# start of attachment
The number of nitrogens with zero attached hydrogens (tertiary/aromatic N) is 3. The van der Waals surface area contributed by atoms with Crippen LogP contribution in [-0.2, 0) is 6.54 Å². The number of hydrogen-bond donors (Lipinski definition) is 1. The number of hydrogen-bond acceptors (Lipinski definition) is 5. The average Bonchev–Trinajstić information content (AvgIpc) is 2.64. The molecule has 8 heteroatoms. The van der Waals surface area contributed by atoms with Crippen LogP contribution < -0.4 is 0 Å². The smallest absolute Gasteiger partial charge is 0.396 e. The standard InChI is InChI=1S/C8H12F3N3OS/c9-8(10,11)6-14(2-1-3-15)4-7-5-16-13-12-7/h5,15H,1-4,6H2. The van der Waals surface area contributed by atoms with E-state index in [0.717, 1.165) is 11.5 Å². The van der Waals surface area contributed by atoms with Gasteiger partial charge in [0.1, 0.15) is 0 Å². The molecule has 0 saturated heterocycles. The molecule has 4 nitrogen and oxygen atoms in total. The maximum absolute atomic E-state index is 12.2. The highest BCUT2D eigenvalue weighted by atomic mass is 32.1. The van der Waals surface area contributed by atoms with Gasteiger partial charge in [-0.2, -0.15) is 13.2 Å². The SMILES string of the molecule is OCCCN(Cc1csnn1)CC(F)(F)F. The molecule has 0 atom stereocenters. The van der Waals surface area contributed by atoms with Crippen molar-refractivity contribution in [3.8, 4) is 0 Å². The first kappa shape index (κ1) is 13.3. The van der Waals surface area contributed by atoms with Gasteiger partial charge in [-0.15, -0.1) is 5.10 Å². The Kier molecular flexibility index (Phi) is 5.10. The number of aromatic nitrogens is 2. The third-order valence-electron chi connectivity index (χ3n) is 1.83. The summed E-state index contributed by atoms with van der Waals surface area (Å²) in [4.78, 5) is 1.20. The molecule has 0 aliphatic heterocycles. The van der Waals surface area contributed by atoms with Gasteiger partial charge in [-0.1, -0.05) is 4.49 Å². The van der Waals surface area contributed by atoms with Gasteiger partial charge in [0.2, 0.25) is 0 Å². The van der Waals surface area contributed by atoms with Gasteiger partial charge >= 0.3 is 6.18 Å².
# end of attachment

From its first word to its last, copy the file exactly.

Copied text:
The number of nitrogens with zero attached hydrogens (tertiary/aromatic N) is 3. The van der Waals surface area contributed by atoms with Crippen LogP contribution in [-0.2, 0) is 6.54 Å². The number of hydrogen-bond donors (Lipinski definition) is 1. The number of hydrogen-bond acceptors (Lipinski definition) is 5. The average Bonchev–Trinajstić information content (AvgIpc) is 2.64. The molecule has 8 heteroatoms. The van der Waals surface area contributed by atoms with Crippen LogP contribution < -0.4 is 0 Å². The smallest absolute Gasteiger partial charge is 0.396 e. The standard InChI is InChI=1S/C8H12F3N3OS/c9-8(10,11)6-14(2-1-3-15)4-7-5-16-13-12-7/h5,15H,1-4,6H2. The van der Waals surface area contributed by atoms with E-state index in [0.717, 1.165) is 11.5 Å². The van der Waals surface area contributed by atoms with Gasteiger partial charge in [0.1, 0.15) is 0 Å². The molecule has 0 saturated heterocycles. The molecule has 4 nitrogen and oxygen atoms in total. The maximum absolute atomic E-state index is 12.2. The highest BCUT2D eigenvalue weighted by atomic mass is 32.1. The van der Waals surface area contributed by atoms with Gasteiger partial charge in [-0.2, -0.15) is 13.2 Å². The SMILES string of the molecule is OCCCN(Cc1csnn1)CC(F)(F)F. The molecule has 0 atom stereocenters. The van der Waals surface area contributed by atoms with Crippen molar-refractivity contribution in [3.8, 4) is 0 Å². The first kappa shape index (κ1) is 13.3. The van der Waals surface area contributed by atoms with Gasteiger partial charge in [-0.15, -0.1) is 5.10 Å². The Kier molecular flexibility index (Phi) is 5.10. The number of aromatic nitrogens is 2. The third-order valence-electron chi connectivity index (χ3n) is 1.83. The summed E-state index contributed by atoms with van der Waals surface area (Å²) in [4.78, 5) is 1.20. The molecule has 0 aliphatic heterocycles. The van der Waals surface area contributed by atoms with Gasteiger partial charge in [-0.1, -0.05) is 4.49 Å². The van der Waals surface area contributed by atoms with Gasteiger partial charge in [0.2, 0.25) is 0 Å². The van der Waals surface area contributed by atoms with Gasteiger partial charge >= 0.3 is 6.18 Å².